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By Steve Keating

(Reuters) – Boycotting an Olympics should be up to individual athletes not politicians, says U.S. Alpine skiing great Lindsey Vonn, as calls mount to move or reject the 2022 Beijing Winter Games over China’s human rights record.

A four-times Olympian, Vonn’s opinion on boycotts has not altered in retirement, believing the Games can be a catalyst for change and spotlighting issues like China’s treatment of Uighur Muslims which Washington has called genocide.

“If athletes want to boycott that’s their prerogative and their right,” Vonn told Reuters. “I think one of the great things about the Olympics is that it can shed a lot of light on really important topics, not just about sports.”

With the Feb. 4-20 Beijing Games just seven months away, rights groups have urged a boycott. Nancy Pelosi, speaker of the U.S. House of representatives, has pushed for a “diplomatic boycott” with global leaders snubbing the Olympics.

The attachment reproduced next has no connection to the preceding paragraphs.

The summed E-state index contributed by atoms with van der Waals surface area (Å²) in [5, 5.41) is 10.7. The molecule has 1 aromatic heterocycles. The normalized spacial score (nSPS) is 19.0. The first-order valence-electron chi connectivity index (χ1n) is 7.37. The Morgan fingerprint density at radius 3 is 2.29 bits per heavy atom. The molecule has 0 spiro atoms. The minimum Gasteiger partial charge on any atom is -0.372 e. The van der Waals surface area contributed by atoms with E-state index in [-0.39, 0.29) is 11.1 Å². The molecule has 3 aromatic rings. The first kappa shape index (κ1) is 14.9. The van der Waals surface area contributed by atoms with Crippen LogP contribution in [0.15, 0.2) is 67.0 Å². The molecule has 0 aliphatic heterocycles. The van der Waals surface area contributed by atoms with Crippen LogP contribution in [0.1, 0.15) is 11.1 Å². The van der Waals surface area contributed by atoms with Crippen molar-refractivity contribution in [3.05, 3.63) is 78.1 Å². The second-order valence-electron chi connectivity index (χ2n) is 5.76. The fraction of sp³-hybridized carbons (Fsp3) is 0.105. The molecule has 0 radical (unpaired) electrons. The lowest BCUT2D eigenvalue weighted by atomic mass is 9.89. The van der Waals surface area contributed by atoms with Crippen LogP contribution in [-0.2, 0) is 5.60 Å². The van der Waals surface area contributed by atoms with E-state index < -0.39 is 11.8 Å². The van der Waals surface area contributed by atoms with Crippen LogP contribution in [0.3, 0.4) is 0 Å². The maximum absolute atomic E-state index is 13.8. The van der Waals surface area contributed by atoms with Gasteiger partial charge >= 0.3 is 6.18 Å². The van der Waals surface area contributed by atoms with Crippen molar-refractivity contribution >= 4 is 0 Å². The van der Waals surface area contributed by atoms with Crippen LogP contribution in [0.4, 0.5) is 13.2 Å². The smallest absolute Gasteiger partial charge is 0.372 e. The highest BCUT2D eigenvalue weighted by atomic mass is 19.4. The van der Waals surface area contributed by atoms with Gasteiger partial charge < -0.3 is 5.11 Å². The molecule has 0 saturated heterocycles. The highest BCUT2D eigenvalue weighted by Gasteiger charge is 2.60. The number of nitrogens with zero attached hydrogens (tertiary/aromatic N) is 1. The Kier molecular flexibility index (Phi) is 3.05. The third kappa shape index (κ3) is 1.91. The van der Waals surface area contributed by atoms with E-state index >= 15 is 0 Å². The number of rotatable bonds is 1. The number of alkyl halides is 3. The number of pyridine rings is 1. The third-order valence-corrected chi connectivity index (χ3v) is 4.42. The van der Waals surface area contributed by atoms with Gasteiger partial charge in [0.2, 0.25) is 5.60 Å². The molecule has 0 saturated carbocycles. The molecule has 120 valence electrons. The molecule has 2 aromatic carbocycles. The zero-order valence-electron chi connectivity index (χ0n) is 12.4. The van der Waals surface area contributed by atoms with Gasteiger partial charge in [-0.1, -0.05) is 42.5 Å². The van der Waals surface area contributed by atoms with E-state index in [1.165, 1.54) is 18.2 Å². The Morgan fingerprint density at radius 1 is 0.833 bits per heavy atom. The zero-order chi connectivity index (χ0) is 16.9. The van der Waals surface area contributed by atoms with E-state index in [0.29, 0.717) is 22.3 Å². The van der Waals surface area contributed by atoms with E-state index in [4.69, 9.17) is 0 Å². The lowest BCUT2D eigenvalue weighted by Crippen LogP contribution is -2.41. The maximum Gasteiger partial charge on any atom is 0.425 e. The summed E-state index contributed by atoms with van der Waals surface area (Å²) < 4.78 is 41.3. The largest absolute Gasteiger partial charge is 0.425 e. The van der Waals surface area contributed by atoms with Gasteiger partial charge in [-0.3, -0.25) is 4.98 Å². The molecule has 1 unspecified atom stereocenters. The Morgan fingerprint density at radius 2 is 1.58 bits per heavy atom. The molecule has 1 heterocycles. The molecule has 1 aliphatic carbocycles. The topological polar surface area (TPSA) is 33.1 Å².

Vonn, winner of three Olympic medals including downhill gold at the 2010 Vancouver Winter Games, said she was against podium protests.

“Allowing the athletes to protest outside of the podium, I think is a great balance,” said Vonn.

“If you think about it you’re on the podium with two other people that have equally given their life to be in that position and you don’t want to take away from that, from their victory, and from their success.”

American Vonn, 36, said she worried about the pressure on some Olympic athletes whose mental health has been affected, especially during the COVID-19 pandemic.

From Michael Phelps to Naomi Osaka and Vonn herself, more-and-more athletes are detailing such struggles.

In Vonn’s case, her dog Lucy, who often accompanied her on the World Cup circuit, gave emotional support and comfort.

“I think that it was something that most people didn’t feel like they could talk about,” said Vonn.

She is helping launch a project backed by German company Allianz, in which skateboarders in Los Angeles who are going to the Tokyo Olympics will be given support dogs to relieve stress.

“I know from my own experience that I didn’t feel comfortable talking about it (mental health),” Vonn said.

“More people have come out in the past few years expressing what they were going through, especially Olympic athletes. Most would assume (they) never had any mental health issues.”

(Reporting by Steve Keating in Toronto; Additional reporting by Iain Axon in London, Editing by Andrew Cawthorne)